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Programmed to believe: Why people buy into falsehoods

Why We Wrote This

In a “post-truth” world, the media has struggled with how to address false political statements. Our reporter took a step back and examined why falsehoods persist.

President Clinton sits in the Map Room of the White House in Washington on August 17, 1998, before confessing to the American people about his relationship with former intern Monica Lewinsky.
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The saying goes that there’s one born every minute, but according to census data it’s really more like every eight seconds. In other words, we’re all suckers. Psychologists say it takes more of our mental resources to identify a statement as false than to label it as true, a phenomenon that they chalk up to our evolutionary history as socially cooperative animals, ones who, for the most part, speak honestly with each other. Politicians and advertisers often try to exploit this bias toward belief, through techniques such as repetition, which can add an air of truth to a statement over time. Nobody, it seems, is completely immune from factual errors about the world. “Of course I'd love people to be more skeptical,” says Gus Cooney, a psychologist at Harvard University in Cambridge, Mass. “But I think being a little more humble and a little more tolerant might be the right answer.”

If you’ve ever held a political conviction, you’ve probably found yourself asking, “How on Earth can those people be so gullible?”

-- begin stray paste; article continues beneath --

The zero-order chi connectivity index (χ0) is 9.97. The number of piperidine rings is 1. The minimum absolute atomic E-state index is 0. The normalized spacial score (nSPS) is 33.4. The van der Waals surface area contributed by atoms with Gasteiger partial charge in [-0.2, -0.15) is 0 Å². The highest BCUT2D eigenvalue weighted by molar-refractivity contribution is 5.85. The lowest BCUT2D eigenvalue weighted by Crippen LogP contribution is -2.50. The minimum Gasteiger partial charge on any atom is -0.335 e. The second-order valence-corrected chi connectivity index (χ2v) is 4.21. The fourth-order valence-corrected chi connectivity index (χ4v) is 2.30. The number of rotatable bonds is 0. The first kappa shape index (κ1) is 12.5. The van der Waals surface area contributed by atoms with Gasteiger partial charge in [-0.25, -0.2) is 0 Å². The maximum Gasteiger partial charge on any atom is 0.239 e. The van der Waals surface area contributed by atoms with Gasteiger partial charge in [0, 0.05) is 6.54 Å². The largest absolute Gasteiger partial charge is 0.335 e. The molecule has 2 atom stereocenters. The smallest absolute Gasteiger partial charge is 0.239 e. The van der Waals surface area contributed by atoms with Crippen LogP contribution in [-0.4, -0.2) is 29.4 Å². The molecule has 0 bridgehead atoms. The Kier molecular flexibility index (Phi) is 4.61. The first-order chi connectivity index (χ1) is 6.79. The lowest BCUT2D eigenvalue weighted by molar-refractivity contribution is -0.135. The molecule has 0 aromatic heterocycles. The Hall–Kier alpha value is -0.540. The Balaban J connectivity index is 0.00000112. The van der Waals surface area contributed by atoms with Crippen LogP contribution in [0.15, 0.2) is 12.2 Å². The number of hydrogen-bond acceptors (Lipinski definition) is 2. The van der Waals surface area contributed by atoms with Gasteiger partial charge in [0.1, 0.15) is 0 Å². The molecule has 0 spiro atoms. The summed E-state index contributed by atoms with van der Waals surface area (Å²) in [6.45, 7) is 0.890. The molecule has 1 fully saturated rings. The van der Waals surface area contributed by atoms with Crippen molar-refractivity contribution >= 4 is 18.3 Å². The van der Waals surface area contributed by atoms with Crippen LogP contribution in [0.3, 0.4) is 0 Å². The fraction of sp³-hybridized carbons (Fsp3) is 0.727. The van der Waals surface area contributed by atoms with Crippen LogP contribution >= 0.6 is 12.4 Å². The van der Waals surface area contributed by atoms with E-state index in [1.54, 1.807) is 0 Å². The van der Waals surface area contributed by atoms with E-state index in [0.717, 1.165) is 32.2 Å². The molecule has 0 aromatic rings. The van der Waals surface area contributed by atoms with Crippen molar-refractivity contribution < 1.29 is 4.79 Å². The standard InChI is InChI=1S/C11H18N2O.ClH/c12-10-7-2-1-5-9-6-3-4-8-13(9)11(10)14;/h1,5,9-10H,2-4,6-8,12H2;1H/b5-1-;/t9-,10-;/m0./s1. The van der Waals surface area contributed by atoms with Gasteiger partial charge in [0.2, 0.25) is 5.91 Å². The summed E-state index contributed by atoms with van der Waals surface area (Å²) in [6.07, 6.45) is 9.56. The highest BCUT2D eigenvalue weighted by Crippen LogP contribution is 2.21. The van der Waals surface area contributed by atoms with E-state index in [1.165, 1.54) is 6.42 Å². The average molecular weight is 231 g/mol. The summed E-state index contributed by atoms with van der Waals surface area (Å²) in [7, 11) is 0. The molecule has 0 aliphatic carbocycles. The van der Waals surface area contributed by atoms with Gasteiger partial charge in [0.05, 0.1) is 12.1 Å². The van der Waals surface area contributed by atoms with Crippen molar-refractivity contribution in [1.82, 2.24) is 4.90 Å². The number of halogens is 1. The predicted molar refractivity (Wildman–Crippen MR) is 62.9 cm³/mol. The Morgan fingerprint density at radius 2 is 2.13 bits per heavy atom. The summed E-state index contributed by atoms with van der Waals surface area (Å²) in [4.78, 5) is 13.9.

Not your people, of course, the reasonable and well-informed ones who share your politics. No, we mean the millions on the other side, the ones who have chosen to stick their tinfoil-covered heads in the sand to swallow the tripe-flavored Kool-Aid. Those people. 

Except it turns out that, under the right conditions, any of us can be played. Behavioral scientists say that many of our beliefs about the world, true as they may be, are more likely to be determined by something other than our power to discriminate truth from fiction. And that’s not necessarily a bad thing.

“There's significant evidence that we evolved as a cooperative species, and trust is central to that,” says Pamela Paxton, a sociologist at the University of Texas at Austin who studies social capital. “There are a lot of benefits that we get, even in terms of efficiency, from high levels of trust.”

A bias toward belief

It all has to do with the way we process information. Until relatively recently, most psychologists implicitly adopted a model of thought developed in the 17th century by French philosopher René Descartes, who, in his “Fourth Meditation,” divided the process of believing into two distinct faculties. First, what he called the “intellect” comprehends an idea. Next, the intellect presents the idea to the “will,” which then attempts to determine whether the idea is true or not.

Descartes’s model makes intuitive sense, but beginning in the late 1980s and early 1990s, psychologists began to see flaws with it. A series of experiments, led by psychologist Daniel Gilbert, that distracted participants while asking them to identify sets of true and false sentences found that the distraction interfered with the participants’ ability to identify the false statements, but not the true ones.

Dr. Gilbert proposed a different model of believing, one consistent with that of Descartes’s rival, the Dutch philosopher Baruch (Benedict) Spinoza, who proposed that comprehending an idea and believing it to be true are actually the same process. Rejecting an idea, Spinoza said, requires an additional step that uses up additional mental resources.